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Cover

The Revolutionary Atlantic

Republican Visions, 1760-1830: A Documentary History

Edited by Rafe Blaufarb

Publication Date - March 2017

ISBN: 9780199897964

528 pages
Paperback
6-1/8 x 9-1/4 inches

In Stock

Retail Price to Students: $39.99

The first book to bring together primary sources on the four major revolutions that comprised the Age of Atlantic Revolutions

Description

The Revolutionary Atlantic: Republican Visions, 1760-1830: A Documentary History is the first book to bring together primary sources on the four major revolutions--American, French, Haitian, and Spanish--that comprised the Age of Atlantic Revolutions. There are primary sourcebooks on all of these revolutions, but never before have documents from all four revolutions been brought together within a single volume so that the revolutionary republican movement can be examined as a whole. Unlike the selections found in other texts, the documents in The Revolutionary Atlantic do not skimp on length, allowing instructors and students to delve deeply into major issues of republican revolution. Combining classic, foundational texts, like Madison's 10th Federalist essay, and more obscure sources, such as archival peasant accounts of the Great Fear, The Revolutionary Atlantic is an indispensable resource for teaching Atlantic history.

About the Author(s)

Rafe Blaufarb is Ben Weider Eminent Scholar Chair in Napoleonic History and Director of the Institute on Napoleon and the French Revolution at Florida State University. He is the author of several books, including The Great Demarcation: The French Revolution and the Invention of Modern Property (OUP, 2016), and Inhuman Traffick: The International Struggle against the Transatlantic Slave Trade: A Graphic History (OUP, 2014).

Reviews

"Encompassing the major rebellions that transformed the Atlantic world in the Age of Revolutions, The Revolutionary Atlantic is a major achievement. Blaufarb's collection of documents records the voices of elites and masses alike, and is remarkably coherent thanks to its focus on political ideas, not events. Highly recommended for students and scholars."--Willem Klooster, Clark University

"This is a fascinating and comprehensive collection of primary sources on the Age of Revolutions, ranging from Enlightenment political theory to empire and slavery. Blaufarb treats the U.S., French, Haitian, and Latin American Revolutions as a common movement. His chronological coverage is truly impressive, spanning from the Seven Years' War to the 1820s. This will be tremendously useful to instructors seeking to connect the different Atlantic Revolutions."--Alyssa Sepinwall, California State University-San Marcos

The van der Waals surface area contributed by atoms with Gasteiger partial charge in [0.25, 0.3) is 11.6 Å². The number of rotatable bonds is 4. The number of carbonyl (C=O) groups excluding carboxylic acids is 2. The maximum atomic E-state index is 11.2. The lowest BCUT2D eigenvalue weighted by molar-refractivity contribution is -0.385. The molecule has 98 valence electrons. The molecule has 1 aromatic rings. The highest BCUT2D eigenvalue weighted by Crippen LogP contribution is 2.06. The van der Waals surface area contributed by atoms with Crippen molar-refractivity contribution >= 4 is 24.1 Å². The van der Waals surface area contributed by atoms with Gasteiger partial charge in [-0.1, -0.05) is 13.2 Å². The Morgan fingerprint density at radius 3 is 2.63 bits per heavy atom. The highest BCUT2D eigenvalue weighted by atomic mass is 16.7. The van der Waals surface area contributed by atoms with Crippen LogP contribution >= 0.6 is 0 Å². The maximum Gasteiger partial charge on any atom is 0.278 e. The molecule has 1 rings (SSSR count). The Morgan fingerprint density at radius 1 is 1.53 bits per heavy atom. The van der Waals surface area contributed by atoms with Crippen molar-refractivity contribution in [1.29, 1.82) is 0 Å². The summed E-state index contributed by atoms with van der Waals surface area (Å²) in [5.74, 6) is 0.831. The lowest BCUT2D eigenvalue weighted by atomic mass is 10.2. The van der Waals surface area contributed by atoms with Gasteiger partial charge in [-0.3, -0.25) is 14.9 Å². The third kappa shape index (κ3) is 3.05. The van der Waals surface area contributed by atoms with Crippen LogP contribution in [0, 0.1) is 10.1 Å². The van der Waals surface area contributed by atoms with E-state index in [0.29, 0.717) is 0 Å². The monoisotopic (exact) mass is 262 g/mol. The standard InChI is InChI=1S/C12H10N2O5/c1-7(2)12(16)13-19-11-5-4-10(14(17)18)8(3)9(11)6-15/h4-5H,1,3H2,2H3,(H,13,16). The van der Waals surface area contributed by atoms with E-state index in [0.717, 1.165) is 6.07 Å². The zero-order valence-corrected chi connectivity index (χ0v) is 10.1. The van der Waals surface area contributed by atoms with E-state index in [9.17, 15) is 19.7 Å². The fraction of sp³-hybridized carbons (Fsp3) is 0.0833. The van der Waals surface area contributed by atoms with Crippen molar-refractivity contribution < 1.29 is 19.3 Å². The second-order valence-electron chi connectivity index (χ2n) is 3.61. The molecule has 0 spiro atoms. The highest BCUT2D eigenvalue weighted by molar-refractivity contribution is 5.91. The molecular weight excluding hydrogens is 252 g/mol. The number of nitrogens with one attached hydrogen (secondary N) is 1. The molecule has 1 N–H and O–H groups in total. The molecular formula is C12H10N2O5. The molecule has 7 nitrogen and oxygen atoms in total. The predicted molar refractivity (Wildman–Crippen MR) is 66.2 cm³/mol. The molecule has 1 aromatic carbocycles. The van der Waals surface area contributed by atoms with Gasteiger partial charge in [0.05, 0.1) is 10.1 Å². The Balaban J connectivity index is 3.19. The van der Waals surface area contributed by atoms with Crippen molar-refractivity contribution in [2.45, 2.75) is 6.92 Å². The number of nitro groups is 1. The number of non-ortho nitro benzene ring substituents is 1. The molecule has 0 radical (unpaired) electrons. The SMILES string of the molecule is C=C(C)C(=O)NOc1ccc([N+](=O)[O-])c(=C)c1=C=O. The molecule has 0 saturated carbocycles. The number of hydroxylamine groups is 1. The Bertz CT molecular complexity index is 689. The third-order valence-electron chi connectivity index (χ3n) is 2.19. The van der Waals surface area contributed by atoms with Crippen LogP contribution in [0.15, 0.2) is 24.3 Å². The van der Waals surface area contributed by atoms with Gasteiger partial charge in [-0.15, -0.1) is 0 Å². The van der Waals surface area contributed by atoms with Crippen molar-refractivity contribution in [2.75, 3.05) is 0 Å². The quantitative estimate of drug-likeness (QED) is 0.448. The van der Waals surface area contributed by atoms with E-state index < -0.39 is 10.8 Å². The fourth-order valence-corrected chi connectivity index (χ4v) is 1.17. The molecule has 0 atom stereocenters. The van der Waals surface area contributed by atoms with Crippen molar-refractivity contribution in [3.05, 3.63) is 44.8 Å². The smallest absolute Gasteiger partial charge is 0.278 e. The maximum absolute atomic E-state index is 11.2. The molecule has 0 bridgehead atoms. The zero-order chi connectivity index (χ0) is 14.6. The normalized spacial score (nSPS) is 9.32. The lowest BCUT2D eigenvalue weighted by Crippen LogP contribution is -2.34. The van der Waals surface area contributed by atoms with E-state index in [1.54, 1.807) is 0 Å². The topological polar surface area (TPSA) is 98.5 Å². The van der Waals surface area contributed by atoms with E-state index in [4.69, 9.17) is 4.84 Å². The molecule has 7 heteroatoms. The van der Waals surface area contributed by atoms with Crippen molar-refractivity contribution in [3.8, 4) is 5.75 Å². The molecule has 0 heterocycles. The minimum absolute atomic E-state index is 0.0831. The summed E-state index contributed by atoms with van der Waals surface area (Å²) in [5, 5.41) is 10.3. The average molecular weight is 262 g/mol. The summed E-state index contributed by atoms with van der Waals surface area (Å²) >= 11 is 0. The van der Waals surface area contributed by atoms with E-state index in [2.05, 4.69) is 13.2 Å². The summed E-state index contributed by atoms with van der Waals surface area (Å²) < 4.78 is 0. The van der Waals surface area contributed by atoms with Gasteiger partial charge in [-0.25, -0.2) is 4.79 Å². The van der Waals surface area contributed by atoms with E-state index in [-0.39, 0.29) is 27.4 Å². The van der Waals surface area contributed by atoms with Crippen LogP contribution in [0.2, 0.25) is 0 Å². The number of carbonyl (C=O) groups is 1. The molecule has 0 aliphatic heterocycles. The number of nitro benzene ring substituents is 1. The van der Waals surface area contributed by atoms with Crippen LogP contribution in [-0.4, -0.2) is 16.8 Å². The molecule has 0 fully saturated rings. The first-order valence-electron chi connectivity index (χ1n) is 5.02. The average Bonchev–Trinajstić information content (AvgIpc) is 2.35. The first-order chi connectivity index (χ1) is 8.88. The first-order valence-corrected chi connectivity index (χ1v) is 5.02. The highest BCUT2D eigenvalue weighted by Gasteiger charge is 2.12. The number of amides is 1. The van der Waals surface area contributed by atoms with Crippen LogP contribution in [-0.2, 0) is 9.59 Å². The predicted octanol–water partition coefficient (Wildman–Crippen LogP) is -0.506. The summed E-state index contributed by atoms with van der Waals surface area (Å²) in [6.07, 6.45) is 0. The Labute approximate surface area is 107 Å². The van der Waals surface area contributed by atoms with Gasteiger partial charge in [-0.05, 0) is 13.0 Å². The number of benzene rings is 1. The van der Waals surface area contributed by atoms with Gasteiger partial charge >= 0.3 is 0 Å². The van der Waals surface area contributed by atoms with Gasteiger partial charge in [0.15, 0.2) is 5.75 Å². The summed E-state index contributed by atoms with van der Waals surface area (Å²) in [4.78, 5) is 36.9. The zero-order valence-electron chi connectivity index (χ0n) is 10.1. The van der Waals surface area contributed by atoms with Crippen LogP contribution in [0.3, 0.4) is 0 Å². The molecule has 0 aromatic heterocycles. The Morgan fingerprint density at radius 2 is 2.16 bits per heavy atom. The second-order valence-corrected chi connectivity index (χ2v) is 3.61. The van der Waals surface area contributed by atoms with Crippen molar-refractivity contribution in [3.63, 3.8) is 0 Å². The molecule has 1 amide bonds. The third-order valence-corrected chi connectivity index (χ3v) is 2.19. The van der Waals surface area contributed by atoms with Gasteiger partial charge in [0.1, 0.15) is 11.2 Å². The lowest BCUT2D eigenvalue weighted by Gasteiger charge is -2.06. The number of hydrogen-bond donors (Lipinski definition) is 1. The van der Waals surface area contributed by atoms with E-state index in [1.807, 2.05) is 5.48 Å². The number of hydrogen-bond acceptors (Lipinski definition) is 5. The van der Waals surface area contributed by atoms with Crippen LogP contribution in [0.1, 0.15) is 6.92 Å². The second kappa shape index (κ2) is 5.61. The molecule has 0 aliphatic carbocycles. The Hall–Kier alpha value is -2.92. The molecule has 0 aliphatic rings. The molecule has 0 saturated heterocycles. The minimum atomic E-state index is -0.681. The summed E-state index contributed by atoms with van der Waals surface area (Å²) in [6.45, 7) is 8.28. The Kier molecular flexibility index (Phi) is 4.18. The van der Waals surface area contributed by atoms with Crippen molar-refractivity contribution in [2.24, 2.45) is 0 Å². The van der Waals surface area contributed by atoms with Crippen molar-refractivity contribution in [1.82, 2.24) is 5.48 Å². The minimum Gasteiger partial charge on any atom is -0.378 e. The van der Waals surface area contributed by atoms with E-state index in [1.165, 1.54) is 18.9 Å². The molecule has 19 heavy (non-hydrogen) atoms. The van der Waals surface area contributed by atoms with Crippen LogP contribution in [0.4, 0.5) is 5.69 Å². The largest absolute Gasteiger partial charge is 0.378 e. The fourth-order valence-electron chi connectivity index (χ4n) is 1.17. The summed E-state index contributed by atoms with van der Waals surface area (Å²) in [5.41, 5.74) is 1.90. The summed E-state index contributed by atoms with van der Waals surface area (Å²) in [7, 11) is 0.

"The Revolutionary Atlantic is an essential resource for anyone interested in the political upheavals that culminated in the American, French, Haitian, and Latin American Revolutions of the late-eighteenth and early-nineteenth centuries. Through its concise chapter introductions and vast array of documents focused on the period's new political ideas, The Revolutionary Atlantic reveals the connections among notions of republicanism and equality that sprang up around the Atlantic World. It also reveals the host of actors--elite European descended men, indigenous peoples, women, slaves, serfs, and the urban poor--who gave local meaning and form to those ideals through their words and deeds. The Revolutionary Atlantic is a most welcome addition to the literature on the Age of Revolutions."--Rebecca Hartkopf Schloss, Texas A & M University

"Blaufarb's compilation and translation of political documents from the Age of Revolutions provides an excellent reader for scholars and students who seek to compare the precepts and arguments in favor of democracy, equality, and independence that emerged during the French and Haitian revolutions with key texts from North American and Napoleonic-era Latin American independence movements."--Jordana Dym, Skidmore College

Table of Contents

    Acknowledgements
    About the Author
    Map 1: The Atlantic in 1763
    Map 2: The Atlantic in 1830

    INTRODUCTION

    CHAPTER ONE: THE ENGLIGHTENMENT


    The Giants
    John Locke, Two Treatises of Government (1689)
    Montesquieu, The Spirit of the Laws (1748)
    Denis Diderot, "Political Authority" (1751)
    Jean-Jacques Rousseau, The Social Contract (1762)

    History and Political Theory

    Henry de Boulainvillier, History of the Ancient Government of France (1727)
    Nicholas Moreau, Lessons in Morality, Politics and Public Law drawn from
    the History of Our Monarchy (1773)
    Gabriel Bonnot de Mably, Observations on the History of France (1765)

    Enlightenment and Revolution

    Guillame-Joseph Saige, The Citizen's Catechism (1788)

    CHAPTER TWO: THE STRAINS OF EMPIRE

    Spain

    Alexander Von Humboldt on New Spain (Mexico) (1814)
    Economic Complaints (1828)
    Exploitation and Corruption: The View from the Top (1768)